The Headless Revolution

Posted on February 13, 2011


IVFHR from Greenwald’s blog on Salon posted this link from a professor of Sociology who was in Egypt during the uprising. I think that this really captures for me, the best and most applicable lesson that Americans can learn about organizing.

Second, in every sense the revolution maintained throughout a character of spontaneity, in the sense that it had no permanent organization. Rather, organizational needs—for example governing how to communicate, what to do the next day, what to call that day, how to evacuate the injured, how to repulse baltagiyya assaults, and even how to formulate demands—emerged in the field directly and continued to develop in response to new situations. Further, the revolution lacked recognized leadership from beginning to end, a fact that seemed to matter most to observers but not to participants. I saw several debates in which participants strongly resisted being represented by any existing group or leader, just as they resisted demands that they produce “representatives” that someone, such as al-Azhar or the government, could talk to. When the government asked that someone be designated as a spokesperson for this revolt, many participants flippantly designated one of the disappeared, only in the hope that being so designated might hasten his reappearance. A common statement I heard was that it was “the people” who decide. It appeared that the idea of peoplehood was now assumed to be either too grand to be representable by any concrete authority or leadership, or that such representation would dilute the profound, almost spiritual, implication of the notion of “the people” as a whole being on the move.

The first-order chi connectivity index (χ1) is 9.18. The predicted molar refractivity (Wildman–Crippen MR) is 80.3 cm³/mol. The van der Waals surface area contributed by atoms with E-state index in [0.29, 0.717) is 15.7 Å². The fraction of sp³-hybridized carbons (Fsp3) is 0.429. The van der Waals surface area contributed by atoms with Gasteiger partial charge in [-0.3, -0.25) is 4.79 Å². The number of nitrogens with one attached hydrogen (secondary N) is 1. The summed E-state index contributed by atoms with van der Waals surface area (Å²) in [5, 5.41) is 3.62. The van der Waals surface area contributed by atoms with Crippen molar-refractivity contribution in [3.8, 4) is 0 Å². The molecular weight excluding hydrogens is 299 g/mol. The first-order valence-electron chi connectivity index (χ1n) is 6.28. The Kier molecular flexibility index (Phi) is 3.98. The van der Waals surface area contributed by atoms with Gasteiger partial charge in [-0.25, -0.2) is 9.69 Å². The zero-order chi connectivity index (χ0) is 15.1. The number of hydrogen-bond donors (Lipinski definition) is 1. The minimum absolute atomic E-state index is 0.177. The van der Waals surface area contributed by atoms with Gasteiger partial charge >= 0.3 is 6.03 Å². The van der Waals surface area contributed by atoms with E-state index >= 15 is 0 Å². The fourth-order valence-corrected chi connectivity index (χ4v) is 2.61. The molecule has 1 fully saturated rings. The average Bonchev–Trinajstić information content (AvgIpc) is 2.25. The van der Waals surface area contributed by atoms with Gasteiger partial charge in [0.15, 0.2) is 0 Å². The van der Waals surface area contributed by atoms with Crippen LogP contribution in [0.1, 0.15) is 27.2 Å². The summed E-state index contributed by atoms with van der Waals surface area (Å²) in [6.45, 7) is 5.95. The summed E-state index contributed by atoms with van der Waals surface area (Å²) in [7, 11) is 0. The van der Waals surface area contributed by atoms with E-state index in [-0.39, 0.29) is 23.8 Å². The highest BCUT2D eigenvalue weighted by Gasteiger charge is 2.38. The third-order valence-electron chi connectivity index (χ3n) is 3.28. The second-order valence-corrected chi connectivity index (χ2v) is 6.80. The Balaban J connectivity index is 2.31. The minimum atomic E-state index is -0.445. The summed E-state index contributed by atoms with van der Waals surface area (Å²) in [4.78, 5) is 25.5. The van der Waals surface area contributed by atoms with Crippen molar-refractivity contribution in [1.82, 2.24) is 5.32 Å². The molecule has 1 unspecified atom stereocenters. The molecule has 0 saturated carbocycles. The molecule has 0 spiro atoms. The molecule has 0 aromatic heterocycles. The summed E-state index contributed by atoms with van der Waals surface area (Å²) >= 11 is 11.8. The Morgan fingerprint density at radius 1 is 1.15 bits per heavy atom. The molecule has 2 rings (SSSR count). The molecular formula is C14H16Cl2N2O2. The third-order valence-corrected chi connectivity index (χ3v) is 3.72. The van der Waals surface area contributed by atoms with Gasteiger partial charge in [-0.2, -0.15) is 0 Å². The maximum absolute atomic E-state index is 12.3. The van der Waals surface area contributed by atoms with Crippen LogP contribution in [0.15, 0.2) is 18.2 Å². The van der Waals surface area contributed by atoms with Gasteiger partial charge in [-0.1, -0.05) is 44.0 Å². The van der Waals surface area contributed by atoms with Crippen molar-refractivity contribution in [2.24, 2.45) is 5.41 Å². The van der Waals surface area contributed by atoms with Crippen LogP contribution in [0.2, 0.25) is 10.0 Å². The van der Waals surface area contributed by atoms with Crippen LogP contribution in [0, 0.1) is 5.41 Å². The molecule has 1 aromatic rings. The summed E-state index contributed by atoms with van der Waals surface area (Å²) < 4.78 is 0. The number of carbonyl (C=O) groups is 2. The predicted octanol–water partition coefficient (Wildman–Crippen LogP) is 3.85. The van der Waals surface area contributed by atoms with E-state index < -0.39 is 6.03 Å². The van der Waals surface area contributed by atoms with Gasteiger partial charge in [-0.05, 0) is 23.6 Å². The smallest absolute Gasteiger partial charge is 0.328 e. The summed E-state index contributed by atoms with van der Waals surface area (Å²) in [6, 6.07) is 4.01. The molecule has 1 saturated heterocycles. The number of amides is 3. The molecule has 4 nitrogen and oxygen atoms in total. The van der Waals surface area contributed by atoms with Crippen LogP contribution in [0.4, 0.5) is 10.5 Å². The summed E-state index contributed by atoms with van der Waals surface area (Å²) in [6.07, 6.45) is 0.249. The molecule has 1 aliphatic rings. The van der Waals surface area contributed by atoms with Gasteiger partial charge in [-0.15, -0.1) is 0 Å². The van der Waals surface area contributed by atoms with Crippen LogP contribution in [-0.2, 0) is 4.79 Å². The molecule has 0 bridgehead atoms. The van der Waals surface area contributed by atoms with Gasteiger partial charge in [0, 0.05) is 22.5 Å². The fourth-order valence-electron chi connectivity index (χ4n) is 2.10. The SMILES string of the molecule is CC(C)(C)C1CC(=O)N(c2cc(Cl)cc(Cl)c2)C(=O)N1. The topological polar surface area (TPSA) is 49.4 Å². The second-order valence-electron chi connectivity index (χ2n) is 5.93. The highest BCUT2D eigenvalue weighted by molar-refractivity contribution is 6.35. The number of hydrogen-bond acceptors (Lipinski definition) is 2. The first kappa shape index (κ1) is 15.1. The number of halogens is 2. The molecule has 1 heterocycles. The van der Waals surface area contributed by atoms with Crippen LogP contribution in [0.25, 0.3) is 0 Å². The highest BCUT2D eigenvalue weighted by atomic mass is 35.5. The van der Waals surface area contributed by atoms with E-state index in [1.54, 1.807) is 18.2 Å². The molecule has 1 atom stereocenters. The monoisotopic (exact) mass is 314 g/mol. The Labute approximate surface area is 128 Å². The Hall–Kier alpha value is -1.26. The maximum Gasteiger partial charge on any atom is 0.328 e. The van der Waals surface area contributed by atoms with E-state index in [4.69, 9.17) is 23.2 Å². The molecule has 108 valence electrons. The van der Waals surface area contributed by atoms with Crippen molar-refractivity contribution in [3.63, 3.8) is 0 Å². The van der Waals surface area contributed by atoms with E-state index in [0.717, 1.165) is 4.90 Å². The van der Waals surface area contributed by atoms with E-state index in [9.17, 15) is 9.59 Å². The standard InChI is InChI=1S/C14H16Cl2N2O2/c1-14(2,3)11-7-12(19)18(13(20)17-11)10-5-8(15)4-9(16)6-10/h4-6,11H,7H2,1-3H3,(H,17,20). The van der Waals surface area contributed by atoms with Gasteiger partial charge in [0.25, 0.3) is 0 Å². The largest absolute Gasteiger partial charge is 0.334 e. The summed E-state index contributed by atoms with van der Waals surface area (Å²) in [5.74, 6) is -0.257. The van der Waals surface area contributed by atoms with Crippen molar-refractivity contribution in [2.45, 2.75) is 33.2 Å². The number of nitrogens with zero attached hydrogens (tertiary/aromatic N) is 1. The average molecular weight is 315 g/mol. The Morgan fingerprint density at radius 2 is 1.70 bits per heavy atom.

Spontaneity was a key element also because it made the Revolution hard to predict or control; and because it provided for an unusual level of dynamism and lightness—so long as many millions remained completely committed to a collective priority of bringing down the regime, represented in its president. But it also appeared that spontaneity played a therapeutic and not simply organizational or ideological role. More than one participant mentioned to me how the revolution was psychologically liberating, because all the repression that they had internalized as self-criticism and perception of inborn weakness, was in the revolutionary climate turned outwards as positive energy and a discovery of self-worth, real rather than superficial connectedness to others, and limitless power to change frozen reality. I heard the term “awakening” being used endlessly to describe the movement as a whole as a sort of spontaneous emergence out of a condition of deep slumber, which no party program could shake off before.